Too Beautiful

I came across this on Facebook and thought it was just too beautiful not to share. If any of my loved ones sees this, I’d love it read at any memorial service that’s held when I die. (Sorry it’s in a smaller font.)

“Every once in a while, a poem or song is so well constructed, so clearly conveys the author’s meaning and is so precisely expressive that it becomes something of an anthem. The poem below, Epitaph, was written by Merrit Malloy and as one of those poems, has become a staple of funeral and memorial services…for good reason.”

Epitaph – By Merrit Malloy

When I die

Give what’s left of me away

To children

And old men that wait to die.

And if you need to cry,

Cry for your brother

Walking the street beside you.

And when you need me,

Put your arms

Around anyone

And give them

What you need to give to me.

I want to leave you something,

Something better

Than words

Or sounds.

Look for me

In the people I’ve known

Or loved,

And if you cannot give me away,

At least let me live on in your eyes

And not your mind.

You can love me most

By letting

Hands touch hands,

By letting bodies touch bodies,

And by letting go

Of children

That need to be free.

Love doesn’t die,

People do.

So, when all that’s left of me

Is love,

Give me away.

Raising a Glass

Last night I poured myself a Guinness and toasted the memory of my dear friend, Julie.

Smart, funny, caring Julie. She embodied love and laughter, and she lived a beautiful, yet all too brief, life, leaving this world on Saturday morning at the age of 63.

Not long after Studly Doright and I moved to Tallahassee, I went to work part time for an educational research group at Florida State University. My job was to implement lessons designed by educational researchers and at the end of the year, administer diagnostic tests to children at several local elementary schools.

At one of these schools I was working in a room with this woman who just had a way about her. She wore flowy dresses and always had a smile. The children in her groups adored her, and she never had to raise her voice. They just wanted to make Miss Julie happy. Heck, after awhile we ALL just wanted to make Miss Julie happy.

Julie and I became friends. Occasionally she’d come out to Doright Manor, and we’d walk and talk. Her stories were fascinating. She and her very British mum had once lived in Alaska and owned a tea room there. She knew all sorts of interesting people and cultivated great friendships with folks from all walks of life.

After I stopped working for the research group, Julie and I saw each other less often, but we kept in touch via Facebook and text. She invited me along to movies and concerts and we had lunch together several times. I always knew she was “right there” if I needed a friend, and I hope she knew that about me, too.

Julie was the kind of person who’d drop everything and take off cross country to care for an ailing friend. The kind of person who’d show up to listen to a friend (me) tell one of my silly stories in a public venue, and laugh louder than anyone. And oh, what a lovely laugh!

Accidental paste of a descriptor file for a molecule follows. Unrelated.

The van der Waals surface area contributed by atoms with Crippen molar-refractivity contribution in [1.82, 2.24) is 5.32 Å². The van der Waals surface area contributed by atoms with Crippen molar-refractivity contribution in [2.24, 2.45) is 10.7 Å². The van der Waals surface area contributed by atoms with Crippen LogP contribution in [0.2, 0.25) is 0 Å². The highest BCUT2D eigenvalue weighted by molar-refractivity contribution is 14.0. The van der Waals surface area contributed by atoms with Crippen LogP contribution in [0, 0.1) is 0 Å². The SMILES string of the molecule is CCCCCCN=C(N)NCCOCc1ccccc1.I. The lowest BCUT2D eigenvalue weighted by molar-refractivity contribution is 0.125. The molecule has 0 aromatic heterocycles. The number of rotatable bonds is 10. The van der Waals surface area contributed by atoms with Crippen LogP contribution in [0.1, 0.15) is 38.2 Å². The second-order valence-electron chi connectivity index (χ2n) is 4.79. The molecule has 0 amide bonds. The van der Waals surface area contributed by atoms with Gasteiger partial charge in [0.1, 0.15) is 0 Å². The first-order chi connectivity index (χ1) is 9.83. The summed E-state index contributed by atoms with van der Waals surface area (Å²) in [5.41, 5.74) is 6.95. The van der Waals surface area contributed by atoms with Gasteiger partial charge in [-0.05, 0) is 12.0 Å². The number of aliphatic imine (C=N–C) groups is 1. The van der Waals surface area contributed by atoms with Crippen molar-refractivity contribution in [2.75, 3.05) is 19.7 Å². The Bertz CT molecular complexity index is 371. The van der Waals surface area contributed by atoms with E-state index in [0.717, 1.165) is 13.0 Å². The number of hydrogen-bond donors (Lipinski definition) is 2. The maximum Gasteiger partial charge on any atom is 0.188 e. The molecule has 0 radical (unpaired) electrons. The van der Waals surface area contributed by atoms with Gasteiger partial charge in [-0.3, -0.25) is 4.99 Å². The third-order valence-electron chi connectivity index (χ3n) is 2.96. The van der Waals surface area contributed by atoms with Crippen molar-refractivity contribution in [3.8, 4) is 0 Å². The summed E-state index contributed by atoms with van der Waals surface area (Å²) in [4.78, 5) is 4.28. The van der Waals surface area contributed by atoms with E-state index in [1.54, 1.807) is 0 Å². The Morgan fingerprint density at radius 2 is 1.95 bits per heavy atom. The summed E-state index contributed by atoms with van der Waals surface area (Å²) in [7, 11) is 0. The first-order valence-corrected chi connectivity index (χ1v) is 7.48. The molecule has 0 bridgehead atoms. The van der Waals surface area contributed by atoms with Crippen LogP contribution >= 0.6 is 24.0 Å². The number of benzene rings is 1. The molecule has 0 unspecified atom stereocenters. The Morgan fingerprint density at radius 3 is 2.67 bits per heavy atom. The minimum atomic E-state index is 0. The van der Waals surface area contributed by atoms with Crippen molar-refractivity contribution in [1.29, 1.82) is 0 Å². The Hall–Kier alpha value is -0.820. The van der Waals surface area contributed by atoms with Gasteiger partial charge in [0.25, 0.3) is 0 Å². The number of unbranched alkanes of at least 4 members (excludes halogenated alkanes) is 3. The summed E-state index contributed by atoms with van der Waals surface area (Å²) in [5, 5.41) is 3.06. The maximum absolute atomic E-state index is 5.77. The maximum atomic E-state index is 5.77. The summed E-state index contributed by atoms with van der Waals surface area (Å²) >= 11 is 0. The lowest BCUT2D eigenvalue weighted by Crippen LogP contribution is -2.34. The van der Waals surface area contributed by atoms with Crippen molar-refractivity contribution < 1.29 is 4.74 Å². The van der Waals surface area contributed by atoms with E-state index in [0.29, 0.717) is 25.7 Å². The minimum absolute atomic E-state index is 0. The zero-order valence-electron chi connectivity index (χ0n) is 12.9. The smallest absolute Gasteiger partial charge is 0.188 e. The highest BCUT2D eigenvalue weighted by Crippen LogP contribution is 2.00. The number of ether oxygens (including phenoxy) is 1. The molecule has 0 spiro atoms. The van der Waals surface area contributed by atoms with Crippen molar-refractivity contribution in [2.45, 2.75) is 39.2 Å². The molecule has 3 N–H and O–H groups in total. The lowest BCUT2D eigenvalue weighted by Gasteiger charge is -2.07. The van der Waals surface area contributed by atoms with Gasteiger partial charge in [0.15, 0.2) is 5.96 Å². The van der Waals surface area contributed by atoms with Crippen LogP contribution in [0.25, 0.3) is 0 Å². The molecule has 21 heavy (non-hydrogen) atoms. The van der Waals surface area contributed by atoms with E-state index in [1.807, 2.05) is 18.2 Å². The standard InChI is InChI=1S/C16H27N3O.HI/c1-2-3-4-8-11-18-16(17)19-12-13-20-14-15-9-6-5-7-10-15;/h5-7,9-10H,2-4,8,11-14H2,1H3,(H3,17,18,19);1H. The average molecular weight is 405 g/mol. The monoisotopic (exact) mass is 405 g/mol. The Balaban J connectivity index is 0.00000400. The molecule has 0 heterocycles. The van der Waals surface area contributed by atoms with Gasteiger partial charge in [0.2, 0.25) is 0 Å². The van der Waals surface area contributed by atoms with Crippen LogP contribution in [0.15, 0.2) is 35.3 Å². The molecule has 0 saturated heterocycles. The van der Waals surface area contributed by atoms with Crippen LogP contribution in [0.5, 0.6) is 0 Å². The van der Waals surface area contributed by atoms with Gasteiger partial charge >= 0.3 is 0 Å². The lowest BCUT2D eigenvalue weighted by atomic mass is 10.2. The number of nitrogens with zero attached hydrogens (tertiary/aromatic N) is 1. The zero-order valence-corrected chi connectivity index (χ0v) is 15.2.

Julie was the kind of person whose door was always open and whose heart was filled with love for people and the planet. I’d never really known a true earth mother until I met Julie, and I’m so much richer for having had her in my life.

Our very last conversation was on Facebook on Friday evening, the night before she died. We’d both gone to see “Yesterday,” at different theaters and discussed it briefly. I wish I’d kept the conversation going into the night and through the next day. Maybe we could’ve made it past the episode that claimed her life.

And the last thing of mine she shared on Facebook? I cried fresh tears when I read it.

Let me assure you, even though she didn’t make it to 65, Julie didn’t take anything for granted. She lived with her entire heart and soul. And I know that all who knew her were enriched by the relationship.

So Julie, this is for you. May your spirit rest in beauty and peace.

Love,

Leslie

I’m Really Pissed Off at Death

I’ve railed at the heavens,

Cursed and cried,

Tried to rip out that cold, grey stone that’s lodged itself between my fourth and fifth ribs.

When confronted, Death shrugged and smiled a sad smile,

Like, “What did you expect? You know I’m at the end of every rainbow, the finale to every concert, the resolution of every song.”

So I hauled off and punched him. Right in his smug face.

He acted as if it hurt him more than he’d hurt me.

Part of me appreciated that, but I’m still pissed.

And so very sad.

In the past week I’ve lost three friends–two from my childhood and one I’ve known only a precious few years. Death can go suck eggs. This rant is for Mike, McArthur, and Julie.

Random Questions and Observations

  • I finally saw Bohemian Rhapsody on Sunday afternoon. I’m still singing in my head.
  • Some people should not be allowed to drive. Yep, dude in the black Beemer tailgating my new car, I’m talking to you. #%?!*#%
  • I’m already tired of wrapping gifts, and I’m not even halfway done.
  • How can two seemingly identical bras, in the same size, from the same shop, fit so differently? #BuyersRemorse #RightBoobSquashed #BreathingNotOptional
  • Great football this past weekend. #HowAboutThemCowboys